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New Orleans Embraces Multilingual Emergency Dispatch

Orleans Parish has become an early adopter of a new Carbyne 911 translation platform, reflecting a larger trend in public safety. What lessons have been learned so far, and what might happen next?

People on a decorated street in New Orleans.
“I am bleeding.”

Say that to an emergency dispatcher in the U.S., and you’ll trigger a relatively quick response by medical personnel — assuming you say it in English.

Say that in Spanish — “Estoy sangrando” — and you should hope that the dispatcher is a native speaker, remembers their high school or college foreign language classes, has some on-the-job translation training, or that a human translator is available through a third-party service. If not, you might be waiting for what can seem like an eternity in an emergency situation.

In Orleans Parish, which shares a common boundary with New Orleans, officials are trying to replace that hope with technological certainty.

It’s part of a larger trend in public safety to use cloud-based software and artificial intelligence to reduce the life-threatening hassles that can arise from having to translate 911 calls in real time — a trend that promises to gain even more steam in 2024.

Using a freshly launched tool from emergency communications tech firm Carbyne, the Orleans Parish Communications District is cutting significant time when it comes to translation, Karl Fasold, the agency’s interim executive director, told Government Technology.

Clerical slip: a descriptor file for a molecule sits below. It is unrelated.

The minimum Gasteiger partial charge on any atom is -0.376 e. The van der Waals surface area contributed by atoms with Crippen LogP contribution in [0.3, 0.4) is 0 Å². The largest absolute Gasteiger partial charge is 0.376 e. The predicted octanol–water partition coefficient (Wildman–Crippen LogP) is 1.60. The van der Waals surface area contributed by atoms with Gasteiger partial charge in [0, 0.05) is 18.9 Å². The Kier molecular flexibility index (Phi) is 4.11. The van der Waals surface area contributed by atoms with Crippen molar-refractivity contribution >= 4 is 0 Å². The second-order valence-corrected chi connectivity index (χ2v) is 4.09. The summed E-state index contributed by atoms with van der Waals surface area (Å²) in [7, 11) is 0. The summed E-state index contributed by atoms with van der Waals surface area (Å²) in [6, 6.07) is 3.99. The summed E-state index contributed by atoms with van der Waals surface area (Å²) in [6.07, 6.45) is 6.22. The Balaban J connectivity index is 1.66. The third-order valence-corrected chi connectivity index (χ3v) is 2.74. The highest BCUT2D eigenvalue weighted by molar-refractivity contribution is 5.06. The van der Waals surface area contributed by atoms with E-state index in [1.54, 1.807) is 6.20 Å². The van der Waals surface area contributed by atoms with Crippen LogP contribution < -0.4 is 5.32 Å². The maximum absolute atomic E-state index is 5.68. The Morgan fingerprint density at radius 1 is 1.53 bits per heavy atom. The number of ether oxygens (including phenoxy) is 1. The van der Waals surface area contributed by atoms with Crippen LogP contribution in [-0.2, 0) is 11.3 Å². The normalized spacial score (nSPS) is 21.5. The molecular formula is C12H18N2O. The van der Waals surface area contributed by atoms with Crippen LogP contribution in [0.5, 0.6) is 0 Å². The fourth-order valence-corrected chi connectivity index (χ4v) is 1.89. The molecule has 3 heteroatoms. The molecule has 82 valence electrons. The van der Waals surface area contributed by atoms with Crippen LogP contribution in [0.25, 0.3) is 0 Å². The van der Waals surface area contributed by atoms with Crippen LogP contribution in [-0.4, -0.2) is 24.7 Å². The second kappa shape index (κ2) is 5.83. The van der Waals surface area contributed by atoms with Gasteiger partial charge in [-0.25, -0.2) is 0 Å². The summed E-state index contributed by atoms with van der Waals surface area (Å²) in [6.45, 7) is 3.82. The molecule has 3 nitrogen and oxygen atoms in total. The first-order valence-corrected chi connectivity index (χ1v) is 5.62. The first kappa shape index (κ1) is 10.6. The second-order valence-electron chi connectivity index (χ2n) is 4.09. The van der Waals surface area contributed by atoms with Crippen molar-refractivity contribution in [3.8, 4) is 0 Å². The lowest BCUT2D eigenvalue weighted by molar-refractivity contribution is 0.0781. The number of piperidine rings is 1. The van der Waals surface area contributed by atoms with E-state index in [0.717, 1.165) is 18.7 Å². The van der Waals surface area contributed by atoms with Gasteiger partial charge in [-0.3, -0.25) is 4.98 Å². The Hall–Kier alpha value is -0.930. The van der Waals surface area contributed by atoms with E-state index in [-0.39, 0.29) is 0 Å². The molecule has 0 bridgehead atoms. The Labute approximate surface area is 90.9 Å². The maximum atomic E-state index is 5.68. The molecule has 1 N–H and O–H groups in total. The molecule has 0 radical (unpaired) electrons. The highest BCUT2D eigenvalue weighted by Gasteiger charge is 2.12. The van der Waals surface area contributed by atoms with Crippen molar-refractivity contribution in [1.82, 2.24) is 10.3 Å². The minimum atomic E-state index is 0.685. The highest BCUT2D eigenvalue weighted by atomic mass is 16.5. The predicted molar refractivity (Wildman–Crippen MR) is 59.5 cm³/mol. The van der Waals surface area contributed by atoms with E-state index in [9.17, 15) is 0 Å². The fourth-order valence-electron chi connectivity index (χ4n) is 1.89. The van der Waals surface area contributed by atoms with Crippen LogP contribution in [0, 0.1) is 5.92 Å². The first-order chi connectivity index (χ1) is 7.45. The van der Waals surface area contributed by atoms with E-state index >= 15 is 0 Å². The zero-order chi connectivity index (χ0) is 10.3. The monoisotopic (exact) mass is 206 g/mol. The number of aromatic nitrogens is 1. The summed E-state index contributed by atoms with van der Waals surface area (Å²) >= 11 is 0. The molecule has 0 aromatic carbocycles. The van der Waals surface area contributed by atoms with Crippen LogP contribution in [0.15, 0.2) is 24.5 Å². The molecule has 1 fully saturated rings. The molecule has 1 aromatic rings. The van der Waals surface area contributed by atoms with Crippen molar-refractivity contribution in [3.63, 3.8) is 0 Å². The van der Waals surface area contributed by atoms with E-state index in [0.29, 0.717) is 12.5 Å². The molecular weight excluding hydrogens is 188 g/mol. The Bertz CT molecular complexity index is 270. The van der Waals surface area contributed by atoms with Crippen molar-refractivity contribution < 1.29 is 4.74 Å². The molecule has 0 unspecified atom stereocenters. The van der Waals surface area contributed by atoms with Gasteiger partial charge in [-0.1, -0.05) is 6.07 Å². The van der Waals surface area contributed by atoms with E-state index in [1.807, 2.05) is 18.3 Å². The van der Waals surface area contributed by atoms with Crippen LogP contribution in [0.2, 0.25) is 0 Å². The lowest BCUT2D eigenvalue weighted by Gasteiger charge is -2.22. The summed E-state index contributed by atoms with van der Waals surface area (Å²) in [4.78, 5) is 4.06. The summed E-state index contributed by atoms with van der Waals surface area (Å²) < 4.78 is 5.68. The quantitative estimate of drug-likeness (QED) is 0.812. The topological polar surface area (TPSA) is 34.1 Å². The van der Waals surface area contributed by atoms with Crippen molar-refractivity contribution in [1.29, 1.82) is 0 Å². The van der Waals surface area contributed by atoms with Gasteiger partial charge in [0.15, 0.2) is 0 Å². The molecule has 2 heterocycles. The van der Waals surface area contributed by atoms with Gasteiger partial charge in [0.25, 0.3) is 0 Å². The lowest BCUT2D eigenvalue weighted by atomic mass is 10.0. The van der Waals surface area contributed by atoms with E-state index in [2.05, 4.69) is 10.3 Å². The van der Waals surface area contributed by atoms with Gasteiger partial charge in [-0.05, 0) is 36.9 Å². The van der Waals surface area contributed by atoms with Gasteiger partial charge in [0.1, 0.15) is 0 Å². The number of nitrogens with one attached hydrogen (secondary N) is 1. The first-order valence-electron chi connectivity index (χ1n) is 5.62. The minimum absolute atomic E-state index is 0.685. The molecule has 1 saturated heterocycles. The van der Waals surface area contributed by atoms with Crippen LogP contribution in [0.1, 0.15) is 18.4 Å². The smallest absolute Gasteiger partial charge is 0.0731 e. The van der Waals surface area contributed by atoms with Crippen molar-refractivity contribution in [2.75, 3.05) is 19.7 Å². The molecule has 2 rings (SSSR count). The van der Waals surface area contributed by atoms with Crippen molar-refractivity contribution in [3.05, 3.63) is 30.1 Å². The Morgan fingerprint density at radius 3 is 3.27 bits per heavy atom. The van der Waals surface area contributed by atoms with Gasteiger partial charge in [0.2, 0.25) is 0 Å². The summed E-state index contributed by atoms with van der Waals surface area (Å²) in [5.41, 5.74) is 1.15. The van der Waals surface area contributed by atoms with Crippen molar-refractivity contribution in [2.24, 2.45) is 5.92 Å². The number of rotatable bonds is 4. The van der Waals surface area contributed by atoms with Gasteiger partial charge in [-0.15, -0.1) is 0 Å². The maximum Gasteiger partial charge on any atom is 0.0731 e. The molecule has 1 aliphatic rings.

The general idea is to compliment or replace the third-party, human-based translation services contracted by 911 centers with an AI-based call management platform. It can detect a caller’s native language within seconds and provides real-time translation to the dispatcher via transcriptions on their screens.

The goal is to provide two-way translations quickly enough that emergency responses are not hindered by communication confusion — as Fasold put it, with a delay of half a second to two seconds, which he called “close enough for government work.”

That may seem flippant. But Fasold, who describes himself as “very conservative,” is deadly serious about better translation tech for emergency call-takers and dispatchers.

After all, New Orleans not only puts on the most famous Mardi Gras in the country — an event that attracts some 1.5 million revelers — but hosts conventions and cruise ship ports, with up to 19 million people visiting the city annually right before the pandemic gutted tourism.

Not only that, but the area has a substantial population of refugees who arrived after the Vietnam War, and relatively new Latino residents, many of whom came after Hurricane Katrina.

“The two biggies here are Spanish and Vietnamese,” Fasold said, though dozens of languages are spoken in that city when one considers the tourists.

Fasold said that when his agency uses a translation service, it can take up to 30 seconds “to get a translator on board.” In fact, research shows that 911 response times in the U.S. can increase by 125 percent when callers don’t speak English as their first language.